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My name is Jared and I have a sexy voice. I've been playing video games since was about 4 years old (I think the first game I played was Kaboom for the Atari 2600). I joined Destructoid simply because I like to write about them too. Some of my all-time favorites include (in no specific order):

1. TIE Fighter
2. Wolfenstein 3D
3. C&C: Red Alert
4. Perfect Dark
5. Unreal Tournament
6. Legend of Zelda: Ocarina of Time
7. Super Mario Bros. 3
8. Star Fox
9. Quake II
10. Eternal Darkness: Sanity's Requiem

Me as of 2/7/2011

My 360 collection as of 2/7/2011

My Wii collection as of 2/7/2011

My ps3 collection as of 2/7/2011

My cat as of . . . well she always looked like that.
Following (12)  

I love video games. I visit Destructoid regularly to participate in a community that also likes video games. We blog about them, we play them online together, Dtoid is a hub for folks all around the world to share their love for a common hobby. We all participate with a combination of information, humor, passion, snark and cynicism. And there is plenty of gleeful enthusiasm to balance out the cynicism and frustration.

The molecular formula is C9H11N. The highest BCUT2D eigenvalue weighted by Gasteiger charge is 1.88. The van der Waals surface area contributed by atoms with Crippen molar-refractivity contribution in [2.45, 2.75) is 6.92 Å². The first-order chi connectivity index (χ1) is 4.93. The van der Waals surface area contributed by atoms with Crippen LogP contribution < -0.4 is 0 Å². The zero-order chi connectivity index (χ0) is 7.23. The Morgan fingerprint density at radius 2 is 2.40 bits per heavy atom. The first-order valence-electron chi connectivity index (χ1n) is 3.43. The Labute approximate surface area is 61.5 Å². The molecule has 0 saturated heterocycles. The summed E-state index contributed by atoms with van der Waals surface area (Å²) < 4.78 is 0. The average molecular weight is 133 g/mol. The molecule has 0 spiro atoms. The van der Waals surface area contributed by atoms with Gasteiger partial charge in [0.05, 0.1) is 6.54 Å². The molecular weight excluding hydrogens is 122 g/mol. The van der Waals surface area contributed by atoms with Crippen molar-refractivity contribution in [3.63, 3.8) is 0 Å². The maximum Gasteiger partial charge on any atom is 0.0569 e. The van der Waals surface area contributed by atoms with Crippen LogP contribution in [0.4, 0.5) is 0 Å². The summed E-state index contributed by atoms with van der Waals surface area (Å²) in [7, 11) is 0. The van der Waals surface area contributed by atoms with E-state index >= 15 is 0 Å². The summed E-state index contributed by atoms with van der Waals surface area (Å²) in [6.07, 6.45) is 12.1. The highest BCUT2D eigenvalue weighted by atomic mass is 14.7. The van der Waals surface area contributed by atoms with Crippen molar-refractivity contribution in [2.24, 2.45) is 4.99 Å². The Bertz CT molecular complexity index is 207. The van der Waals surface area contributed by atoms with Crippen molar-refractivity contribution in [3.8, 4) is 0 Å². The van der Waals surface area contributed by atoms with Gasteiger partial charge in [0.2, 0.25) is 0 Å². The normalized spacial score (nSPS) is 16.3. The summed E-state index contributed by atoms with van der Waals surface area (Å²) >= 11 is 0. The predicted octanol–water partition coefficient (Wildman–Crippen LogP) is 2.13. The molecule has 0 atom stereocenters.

But lately things have been getting a little . . . off-balance. And quite frankly, it's getting tiresome.

Video games are no stranger to controversy and ridicule. I won't bother going into details but we've been called everything from nerds to social outcasts, to potential serial killers. But recently other "hot-button" issues such as sexism and homophobia have reared their ugly heads into the world of video games. Do these issues exist in video games? Of course. Should they be addressed? Absolutely! But do we really need to be bludgeoned to death with them until literally everyone has a black eye, only to assaulted with the next "Argument of the week" immediately afterwards? No!

There's a time and place for this kind of debate, but for Christ's sake let the bruises heal before the next round, okay?

Much of my mental exhaustion comes from the constant complaining among the gaming press/community. And I'm going to focus on a few key elements that I'm constantly blasted with.

1: Entitlement

This still pisses me off to no fucking end, the notion that people are "owed" something whether because of their loyalty, fandom or other delusions of grandeur makes my blood boil. I understand that games are expensive and we all want the most value for our money. And I do think that many big game publishers are doing really shitty things with their games, like DRM, false advertising, and being lock out of content despite that fact that we pay full price for the game. and sometimes it feels like we're being ripped off as customers. We definitely shouldn't stand for that kind of treatment.

But the degree that the gaming community takes it to is mind-blowing.